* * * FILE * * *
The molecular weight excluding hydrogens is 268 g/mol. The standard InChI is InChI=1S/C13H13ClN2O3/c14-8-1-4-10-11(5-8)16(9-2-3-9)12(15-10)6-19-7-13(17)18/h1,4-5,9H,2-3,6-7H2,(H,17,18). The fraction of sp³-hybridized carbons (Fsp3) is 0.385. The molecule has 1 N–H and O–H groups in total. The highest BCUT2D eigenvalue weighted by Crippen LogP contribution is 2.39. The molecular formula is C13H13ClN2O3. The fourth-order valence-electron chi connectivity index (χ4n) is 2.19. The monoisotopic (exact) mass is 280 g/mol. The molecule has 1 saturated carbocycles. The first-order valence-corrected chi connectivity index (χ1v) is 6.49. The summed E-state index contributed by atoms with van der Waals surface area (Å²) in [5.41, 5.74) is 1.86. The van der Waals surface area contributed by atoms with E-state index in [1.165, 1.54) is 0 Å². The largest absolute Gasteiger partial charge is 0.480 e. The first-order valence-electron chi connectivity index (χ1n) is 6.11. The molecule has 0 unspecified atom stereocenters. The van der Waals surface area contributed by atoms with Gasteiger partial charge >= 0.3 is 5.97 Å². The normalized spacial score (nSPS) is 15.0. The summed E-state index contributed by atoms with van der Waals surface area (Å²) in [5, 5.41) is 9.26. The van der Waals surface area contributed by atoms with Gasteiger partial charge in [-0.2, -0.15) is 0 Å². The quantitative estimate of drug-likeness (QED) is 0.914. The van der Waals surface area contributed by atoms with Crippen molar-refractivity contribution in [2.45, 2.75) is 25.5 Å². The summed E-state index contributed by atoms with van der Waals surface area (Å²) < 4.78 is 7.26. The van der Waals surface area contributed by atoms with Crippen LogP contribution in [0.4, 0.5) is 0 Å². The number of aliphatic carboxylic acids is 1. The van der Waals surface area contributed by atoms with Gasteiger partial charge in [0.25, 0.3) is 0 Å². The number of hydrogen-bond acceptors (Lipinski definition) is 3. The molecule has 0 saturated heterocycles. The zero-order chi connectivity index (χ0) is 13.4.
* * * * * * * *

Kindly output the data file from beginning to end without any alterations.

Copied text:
The molecular weight excluding hydrogens is 268 g/mol. The standard InChI is InChI=1S/C13H13ClN2O3/c14-8-1-4-10-11(5-8)16(9-2-3-9)12(15-10)6-19-7-13(17)18/h1,4-5,9H,2-3,6-7H2,(H,17,18). The fraction of sp³-hybridized carbons (Fsp3) is 0.385. The molecule has 1 N–H and O–H groups in total. The highest BCUT2D eigenvalue weighted by Crippen LogP contribution is 2.39. The molecular formula is C13H13ClN2O3. The fourth-order valence-electron chi connectivity index (χ4n) is 2.19. The monoisotopic (exact) mass is 280 g/mol. The molecule has 1 saturated carbocycles. The first-order valence-corrected chi connectivity index (χ1v) is 6.49. The summed E-state index contributed by atoms with van der Waals surface area (Å²) in [5.41, 5.74) is 1.86. The van der Waals surface area contributed by atoms with E-state index in [1.165, 1.54) is 0 Å². The largest absolute Gasteiger partial charge is 0.480 e. The first-order valence-electron chi connectivity index (χ1n) is 6.11. The molecule has 0 unspecified atom stereocenters. The van der Waals surface area contributed by atoms with Gasteiger partial charge >= 0.3 is 5.97 Å². The normalized spacial score (nSPS) is 15.0. The summed E-state index contributed by atoms with van der Waals surface area (Å²) in [5, 5.41) is 9.26. The van der Waals surface area contributed by atoms with Gasteiger partial charge in [-0.2, -0.15) is 0 Å². The quantitative estimate of drug-likeness (QED) is 0.914. The van der Waals surface area contributed by atoms with Crippen molar-refractivity contribution in [2.45, 2.75) is 25.5 Å². The summed E-state index contributed by atoms with van der Waals surface area (Å²) < 4.78 is 7.26. The van der Waals surface area contributed by atoms with Crippen LogP contribution in [0.4, 0.5) is 0 Å². The number of aliphatic carboxylic acids is 1. The van der Waals surface area contributed by atoms with Gasteiger partial charge in [0.25, 0.3) is 0 Å². The number of hydrogen-bond acceptors (Lipinski definition) is 3. The molecule has 0 saturated heterocycles. The zero-order chi connectivity index (χ0) is 13.4.